David Moloney: ‘AI is at a once-in-a-lifetime inflection point’

29 Jun 2017444 Shares

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David Moloney, director of machine vision technology at Intel. Image: Maxwells

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David Moloney believes countries such as Ireland have a rare chance to embrace their edge in AI and deep learning, otherwise they risk being flattened by change.

The news last year that Irish tech firm Movidius was being acquired by chip giant Intel sent shockwaves throughout the tech scene because it was the strongest signal yet that the world was moving inexorably in a different direction, at quantum speed.

For Movidius co-founder David Moloney, who will be speaking at next week’s Inspirefest, it is a statement of intent. Because Intel does everything at hyper scale.

‘The genie is well and truly out of the bottle. Embrace AI or be flattened’
– DAVID MOLONEY

In 20 years, we have gone from computers being beige boxes on desks, to supercomputers in our pockets. Now we are in the dawn of an age where computing will be everywhere around us, with the potential to out-think us or augment our reality.

At the coalface of this revolution was an Irish company called Movidius, whose technology I described last year as the Pentium of the machine age, not realising it would be Intel itself that would own Movidius within the year.

And indeed, Movidius is empowering the machine age, bringing deep learning and artificial intelligence capabilities to a plethora of devices.

For example, Movidius chips were at the heart of Google’s Project Tango effort to enable next-generation smartphones to sense the room around them.

Movidius technology powers the Spark drones from DJI, which are capable of flying from the palm of your hand and responding to gestures. Chinese tech giant Lenovo is using Movidius technology to power future VR experiences. And last year, the company was the first in the world to put deep learning technology onto a USB stick.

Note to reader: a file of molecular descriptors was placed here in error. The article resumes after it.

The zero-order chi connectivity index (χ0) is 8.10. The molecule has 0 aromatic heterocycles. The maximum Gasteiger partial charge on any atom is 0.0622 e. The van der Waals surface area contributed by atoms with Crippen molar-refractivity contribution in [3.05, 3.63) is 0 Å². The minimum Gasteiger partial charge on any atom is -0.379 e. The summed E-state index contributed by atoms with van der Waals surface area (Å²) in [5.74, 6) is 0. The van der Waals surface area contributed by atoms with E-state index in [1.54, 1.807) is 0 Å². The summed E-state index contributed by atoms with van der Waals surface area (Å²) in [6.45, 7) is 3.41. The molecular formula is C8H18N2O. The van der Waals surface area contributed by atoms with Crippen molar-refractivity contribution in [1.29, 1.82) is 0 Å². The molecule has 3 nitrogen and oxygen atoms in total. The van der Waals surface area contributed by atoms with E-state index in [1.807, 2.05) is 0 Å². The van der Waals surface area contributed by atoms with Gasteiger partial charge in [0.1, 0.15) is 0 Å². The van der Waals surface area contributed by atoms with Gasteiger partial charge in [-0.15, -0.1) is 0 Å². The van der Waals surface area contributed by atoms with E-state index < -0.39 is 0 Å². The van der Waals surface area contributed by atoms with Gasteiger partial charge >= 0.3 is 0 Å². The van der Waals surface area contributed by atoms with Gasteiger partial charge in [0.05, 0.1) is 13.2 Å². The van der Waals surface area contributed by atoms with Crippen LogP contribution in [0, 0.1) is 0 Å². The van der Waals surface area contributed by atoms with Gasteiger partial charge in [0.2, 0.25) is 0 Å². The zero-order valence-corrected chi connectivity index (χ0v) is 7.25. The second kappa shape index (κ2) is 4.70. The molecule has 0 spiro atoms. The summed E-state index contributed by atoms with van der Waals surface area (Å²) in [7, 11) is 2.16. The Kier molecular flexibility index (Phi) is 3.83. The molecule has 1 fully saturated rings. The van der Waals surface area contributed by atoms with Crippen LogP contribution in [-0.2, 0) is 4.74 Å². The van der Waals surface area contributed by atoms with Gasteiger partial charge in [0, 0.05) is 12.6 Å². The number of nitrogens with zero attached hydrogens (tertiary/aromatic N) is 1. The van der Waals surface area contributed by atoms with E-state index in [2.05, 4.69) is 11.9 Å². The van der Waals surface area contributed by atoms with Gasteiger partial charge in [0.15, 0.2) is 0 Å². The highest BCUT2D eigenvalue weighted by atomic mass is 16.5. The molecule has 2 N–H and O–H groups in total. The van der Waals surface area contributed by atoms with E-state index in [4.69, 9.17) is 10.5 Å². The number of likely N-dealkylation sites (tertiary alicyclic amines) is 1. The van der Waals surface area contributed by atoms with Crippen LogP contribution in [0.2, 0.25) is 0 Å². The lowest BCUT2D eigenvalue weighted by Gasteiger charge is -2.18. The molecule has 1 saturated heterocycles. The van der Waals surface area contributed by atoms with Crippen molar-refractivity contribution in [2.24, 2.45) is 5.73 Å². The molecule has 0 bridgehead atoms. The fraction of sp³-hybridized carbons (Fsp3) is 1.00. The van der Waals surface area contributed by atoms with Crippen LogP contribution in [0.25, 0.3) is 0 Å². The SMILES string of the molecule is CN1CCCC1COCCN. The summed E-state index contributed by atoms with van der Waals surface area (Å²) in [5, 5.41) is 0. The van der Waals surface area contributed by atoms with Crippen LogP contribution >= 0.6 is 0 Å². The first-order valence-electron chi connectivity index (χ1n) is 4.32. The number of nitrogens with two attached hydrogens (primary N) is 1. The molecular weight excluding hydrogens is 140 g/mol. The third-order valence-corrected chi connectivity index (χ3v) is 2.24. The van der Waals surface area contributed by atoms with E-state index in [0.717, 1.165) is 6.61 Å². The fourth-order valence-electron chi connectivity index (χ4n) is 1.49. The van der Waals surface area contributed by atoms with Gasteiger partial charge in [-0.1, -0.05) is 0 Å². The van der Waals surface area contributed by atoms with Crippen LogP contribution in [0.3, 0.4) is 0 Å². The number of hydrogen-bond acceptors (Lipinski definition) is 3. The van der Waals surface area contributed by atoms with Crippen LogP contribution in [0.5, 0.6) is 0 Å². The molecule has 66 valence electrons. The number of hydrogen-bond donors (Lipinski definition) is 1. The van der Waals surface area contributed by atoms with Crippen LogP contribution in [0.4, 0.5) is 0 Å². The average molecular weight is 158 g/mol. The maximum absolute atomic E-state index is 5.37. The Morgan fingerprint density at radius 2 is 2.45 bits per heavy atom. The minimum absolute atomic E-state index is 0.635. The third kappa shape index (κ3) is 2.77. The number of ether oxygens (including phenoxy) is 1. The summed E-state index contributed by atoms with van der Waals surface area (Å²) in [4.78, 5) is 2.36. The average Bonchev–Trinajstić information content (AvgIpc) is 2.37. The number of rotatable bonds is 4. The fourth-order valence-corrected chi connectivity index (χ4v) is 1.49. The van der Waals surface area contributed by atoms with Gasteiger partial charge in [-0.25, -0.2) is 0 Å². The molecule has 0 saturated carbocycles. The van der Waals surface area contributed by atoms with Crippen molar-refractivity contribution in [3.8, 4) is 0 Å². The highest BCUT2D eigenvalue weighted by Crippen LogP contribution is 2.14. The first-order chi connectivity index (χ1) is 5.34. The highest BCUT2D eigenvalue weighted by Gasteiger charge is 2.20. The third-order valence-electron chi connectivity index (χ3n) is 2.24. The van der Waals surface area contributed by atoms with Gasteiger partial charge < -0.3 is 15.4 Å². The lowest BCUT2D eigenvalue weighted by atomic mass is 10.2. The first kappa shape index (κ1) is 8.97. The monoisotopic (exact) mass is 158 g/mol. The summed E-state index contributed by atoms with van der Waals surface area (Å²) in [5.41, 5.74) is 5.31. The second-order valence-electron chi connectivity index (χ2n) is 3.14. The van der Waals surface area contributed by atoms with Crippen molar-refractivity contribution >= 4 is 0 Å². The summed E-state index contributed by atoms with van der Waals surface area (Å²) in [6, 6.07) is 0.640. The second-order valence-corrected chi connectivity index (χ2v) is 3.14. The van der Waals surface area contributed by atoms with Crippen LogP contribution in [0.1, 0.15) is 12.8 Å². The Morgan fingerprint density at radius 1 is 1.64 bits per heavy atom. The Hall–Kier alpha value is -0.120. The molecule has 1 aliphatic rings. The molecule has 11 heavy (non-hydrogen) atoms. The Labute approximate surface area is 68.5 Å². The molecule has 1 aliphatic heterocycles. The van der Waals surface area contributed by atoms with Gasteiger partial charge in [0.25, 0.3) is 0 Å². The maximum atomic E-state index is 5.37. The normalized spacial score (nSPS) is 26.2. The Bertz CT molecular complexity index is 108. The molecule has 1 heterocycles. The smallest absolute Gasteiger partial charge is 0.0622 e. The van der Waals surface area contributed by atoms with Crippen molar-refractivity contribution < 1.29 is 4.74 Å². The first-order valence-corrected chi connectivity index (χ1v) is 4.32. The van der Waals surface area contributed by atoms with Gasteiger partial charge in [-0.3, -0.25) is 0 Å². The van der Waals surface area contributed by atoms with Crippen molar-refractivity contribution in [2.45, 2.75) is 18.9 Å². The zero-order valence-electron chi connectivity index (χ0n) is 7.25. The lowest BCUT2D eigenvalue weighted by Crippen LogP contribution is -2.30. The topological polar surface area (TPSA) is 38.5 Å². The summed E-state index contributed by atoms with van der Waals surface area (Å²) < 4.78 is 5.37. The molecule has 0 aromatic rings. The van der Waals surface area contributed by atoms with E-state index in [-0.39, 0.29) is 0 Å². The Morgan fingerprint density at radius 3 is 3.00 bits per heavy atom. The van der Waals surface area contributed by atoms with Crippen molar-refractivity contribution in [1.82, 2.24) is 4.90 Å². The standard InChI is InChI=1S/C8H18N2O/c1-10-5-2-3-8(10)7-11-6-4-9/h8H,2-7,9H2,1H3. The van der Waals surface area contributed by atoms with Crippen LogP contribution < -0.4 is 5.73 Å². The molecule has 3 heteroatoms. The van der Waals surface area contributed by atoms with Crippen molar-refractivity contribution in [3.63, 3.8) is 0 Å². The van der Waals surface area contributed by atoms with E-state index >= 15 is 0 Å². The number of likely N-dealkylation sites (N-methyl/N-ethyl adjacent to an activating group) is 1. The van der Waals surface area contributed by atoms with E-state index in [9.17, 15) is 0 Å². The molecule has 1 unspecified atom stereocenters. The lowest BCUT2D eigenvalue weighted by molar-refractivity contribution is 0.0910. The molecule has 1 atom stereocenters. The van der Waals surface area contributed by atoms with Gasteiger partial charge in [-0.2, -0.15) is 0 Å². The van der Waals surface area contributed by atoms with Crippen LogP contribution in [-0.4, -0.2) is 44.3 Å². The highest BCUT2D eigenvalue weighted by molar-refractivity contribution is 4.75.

“Intel had a big picture in mind when it acquired Movidius,” Moloney explained. “Deep learning and AI are going to have a transformative effect on technology as we know it, changing everything from devices to infrastructure.”

Moloney has always managed to find himself at the bleeding edge of technology. I met him and his co-founder Sean Mitchell in the late 1990s when they worked at Parthus on Harcourt Street, and they demoed a prototype for what would later become Apple’s iPod Nano.

It is worth paying close attention to his instincts on what’s coming next.

What will be the next big thing?

The interesting thing about Movidius’ technology is how quickly it has spread across mobile phones and computers.

“We are working with DJI on their latest Spark drone and our chip is doing everything from capturing imaging and video, to recognising gestures. The drone will recognise your face, you point where you want it to go without using a remote control, and wherever you go, it follows you.

“There’s no reason for anyone to want to buy an SLR camera anymore if you have functionality like that. It’s amazing how the learning curve around drones has developed. DJI has done an incredible job for something that didn’t exist four years ago.”

As the machines get more intelligent, Moloney’s instincts are that deep learning will soon enable machines to duplicate human experiences and expertise.

And, for economies and nations, the opportunity is either to embrace the curve or be left behind.

“To get a sense of the speed of change, just look at Google’s acquisition of Kaggle,” he said. Kaggle has half a million data scientists on its platform, and it is the de facto home for running data science and machine learning competitions.

According to the MIT Technology Review, deep learning has already proven adept at spotting patterns in x-ray images that are too subtle for the human eye to catch.

“Think of a doctor with 30 years of experience of looking at tumours – now all of that can be done by machine. In the financial world, all of JP Morgan’s compliance work is being done by machines.